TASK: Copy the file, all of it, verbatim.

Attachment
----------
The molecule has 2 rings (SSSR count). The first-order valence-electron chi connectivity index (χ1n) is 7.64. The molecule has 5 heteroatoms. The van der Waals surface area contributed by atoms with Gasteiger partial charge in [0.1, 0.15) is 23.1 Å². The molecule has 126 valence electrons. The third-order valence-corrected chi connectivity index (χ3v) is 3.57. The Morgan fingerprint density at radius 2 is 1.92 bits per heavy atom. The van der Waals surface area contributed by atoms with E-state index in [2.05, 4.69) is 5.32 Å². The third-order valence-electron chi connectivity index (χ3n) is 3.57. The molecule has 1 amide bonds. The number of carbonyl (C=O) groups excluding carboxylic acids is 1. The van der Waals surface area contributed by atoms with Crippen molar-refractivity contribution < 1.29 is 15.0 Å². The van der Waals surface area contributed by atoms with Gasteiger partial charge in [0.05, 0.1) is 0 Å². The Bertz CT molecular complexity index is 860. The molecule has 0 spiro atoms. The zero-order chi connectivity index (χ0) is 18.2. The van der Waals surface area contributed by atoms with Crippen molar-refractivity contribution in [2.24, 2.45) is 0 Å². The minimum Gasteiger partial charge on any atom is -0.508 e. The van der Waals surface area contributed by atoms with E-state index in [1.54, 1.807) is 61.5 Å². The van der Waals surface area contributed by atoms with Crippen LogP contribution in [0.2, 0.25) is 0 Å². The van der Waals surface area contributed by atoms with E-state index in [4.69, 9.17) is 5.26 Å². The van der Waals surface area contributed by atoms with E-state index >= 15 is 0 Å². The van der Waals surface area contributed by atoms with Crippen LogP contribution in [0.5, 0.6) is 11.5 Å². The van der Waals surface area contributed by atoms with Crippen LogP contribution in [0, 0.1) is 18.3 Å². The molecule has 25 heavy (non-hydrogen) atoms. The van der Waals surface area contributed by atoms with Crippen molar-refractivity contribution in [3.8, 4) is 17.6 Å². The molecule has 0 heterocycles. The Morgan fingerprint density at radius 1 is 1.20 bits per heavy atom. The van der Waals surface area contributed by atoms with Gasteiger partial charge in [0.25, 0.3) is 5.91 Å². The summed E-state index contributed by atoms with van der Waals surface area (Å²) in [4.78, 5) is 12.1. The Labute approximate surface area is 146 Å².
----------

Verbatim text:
The molecule has 2 rings (SSSR count). The first-order valence-electron chi connectivity index (χ1n) is 7.64. The molecule has 5 heteroatoms. The van der Waals surface area contributed by atoms with Gasteiger partial charge in [0.1, 0.15) is 23.1 Å². The molecule has 126 valence electrons. The third-order valence-corrected chi connectivity index (χ3v) is 3.57. The Morgan fingerprint density at radius 2 is 1.92 bits per heavy atom. The van der Waals surface area contributed by atoms with E-state index in [2.05, 4.69) is 5.32 Å². The third-order valence-electron chi connectivity index (χ3n) is 3.57. The molecule has 1 amide bonds. The number of carbonyl (C=O) groups excluding carboxylic acids is 1. The van der Waals surface area contributed by atoms with Crippen molar-refractivity contribution < 1.29 is 15.0 Å². The van der Waals surface area contributed by atoms with Gasteiger partial charge in [0.05, 0.1) is 0 Å². The Bertz CT molecular complexity index is 860. The molecule has 0 spiro atoms. The zero-order chi connectivity index (χ0) is 18.2. The van der Waals surface area contributed by atoms with Crippen molar-refractivity contribution in [2.24, 2.45) is 0 Å². The minimum Gasteiger partial charge on any atom is -0.508 e. The van der Waals surface area contributed by atoms with E-state index in [1.54, 1.807) is 61.5 Å². The van der Waals surface area contributed by atoms with Crippen LogP contribution in [0.2, 0.25) is 0 Å². The van der Waals surface area contributed by atoms with E-state index in [4.69, 9.17) is 5.26 Å². The van der Waals surface area contributed by atoms with E-state index >= 15 is 0 Å². The van der Waals surface area contributed by atoms with Crippen LogP contribution in [0.5, 0.6) is 11.5 Å². The van der Waals surface area contributed by atoms with Crippen LogP contribution in [0, 0.1) is 18.3 Å². The molecule has 25 heavy (non-hydrogen) atoms. The van der Waals surface area contributed by atoms with Crippen molar-refractivity contribution in [3.8, 4) is 17.6 Å². The molecule has 0 heterocycles. The Morgan fingerprint density at radius 1 is 1.20 bits per heavy atom. The van der Waals surface area contributed by atoms with Gasteiger partial charge in [0.25, 0.3) is 5.91 Å². The summed E-state index contributed by atoms with van der Waals surface area (Å²) in [4.78, 5) is 12.1. The Labute approximate surface area is 146 Å².